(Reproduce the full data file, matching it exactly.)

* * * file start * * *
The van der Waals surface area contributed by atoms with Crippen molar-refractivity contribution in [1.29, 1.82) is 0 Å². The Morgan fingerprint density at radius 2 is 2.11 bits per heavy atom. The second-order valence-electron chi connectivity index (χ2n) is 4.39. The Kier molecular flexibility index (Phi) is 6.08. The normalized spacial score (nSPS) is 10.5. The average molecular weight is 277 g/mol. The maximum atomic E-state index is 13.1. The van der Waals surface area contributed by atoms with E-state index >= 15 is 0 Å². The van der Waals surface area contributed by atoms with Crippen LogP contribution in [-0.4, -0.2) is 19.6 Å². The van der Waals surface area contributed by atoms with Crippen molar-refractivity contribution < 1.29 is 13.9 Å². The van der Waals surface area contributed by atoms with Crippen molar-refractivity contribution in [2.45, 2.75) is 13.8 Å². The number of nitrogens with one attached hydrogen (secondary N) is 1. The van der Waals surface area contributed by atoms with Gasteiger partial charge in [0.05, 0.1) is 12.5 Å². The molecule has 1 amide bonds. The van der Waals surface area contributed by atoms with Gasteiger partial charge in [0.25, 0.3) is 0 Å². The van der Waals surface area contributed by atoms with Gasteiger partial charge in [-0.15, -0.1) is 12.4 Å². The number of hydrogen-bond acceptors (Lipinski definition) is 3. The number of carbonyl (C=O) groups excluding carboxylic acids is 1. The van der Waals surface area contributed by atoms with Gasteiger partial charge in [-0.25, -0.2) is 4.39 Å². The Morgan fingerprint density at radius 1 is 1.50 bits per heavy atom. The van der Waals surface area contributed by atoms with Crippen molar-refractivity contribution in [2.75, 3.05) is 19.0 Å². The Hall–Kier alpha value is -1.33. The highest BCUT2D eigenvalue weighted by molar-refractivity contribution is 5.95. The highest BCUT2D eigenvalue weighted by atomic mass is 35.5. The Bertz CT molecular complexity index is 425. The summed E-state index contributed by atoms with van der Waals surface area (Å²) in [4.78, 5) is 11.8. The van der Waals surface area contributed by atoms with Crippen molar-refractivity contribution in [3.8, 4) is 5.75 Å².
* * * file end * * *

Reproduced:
The van der Waals surface area contributed by atoms with Crippen molar-refractivity contribution in [1.29, 1.82) is 0 Å². The Morgan fingerprint density at radius 2 is 2.11 bits per heavy atom. The second-order valence-electron chi connectivity index (χ2n) is 4.39. The Kier molecular flexibility index (Phi) is 6.08. The normalized spacial score (nSPS) is 10.5. The average molecular weight is 277 g/mol. The maximum atomic E-state index is 13.1. The van der Waals surface area contributed by atoms with E-state index >= 15 is 0 Å². The van der Waals surface area contributed by atoms with Crippen LogP contribution in [-0.4, -0.2) is 19.6 Å². The van der Waals surface area contributed by atoms with Crippen molar-refractivity contribution < 1.29 is 13.9 Å². The van der Waals surface area contributed by atoms with Crippen molar-refractivity contribution in [2.45, 2.75) is 13.8 Å². The number of nitrogens with one attached hydrogen (secondary N) is 1. The van der Waals surface area contributed by atoms with Gasteiger partial charge in [0.05, 0.1) is 12.5 Å². The molecule has 1 amide bonds. The van der Waals surface area contributed by atoms with Gasteiger partial charge in [0.25, 0.3) is 0 Å². The van der Waals surface area contributed by atoms with Gasteiger partial charge in [-0.15, -0.1) is 12.4 Å². The number of hydrogen-bond acceptors (Lipinski definition) is 3. The number of carbonyl (C=O) groups excluding carboxylic acids is 1. The van der Waals surface area contributed by atoms with Gasteiger partial charge in [-0.25, -0.2) is 4.39 Å². The Morgan fingerprint density at radius 1 is 1.50 bits per heavy atom. The van der Waals surface area contributed by atoms with Crippen molar-refractivity contribution in [2.75, 3.05) is 19.0 Å². The Hall–Kier alpha value is -1.33. The highest BCUT2D eigenvalue weighted by molar-refractivity contribution is 5.95. The highest BCUT2D eigenvalue weighted by atomic mass is 35.5. The Bertz CT molecular complexity index is 425. The summed E-state index contributed by atoms with van der Waals surface area (Å²) in [4.78, 5) is 11.8. The van der Waals surface area contributed by atoms with Crippen molar-refractivity contribution in [3.8, 4) is 5.75 Å².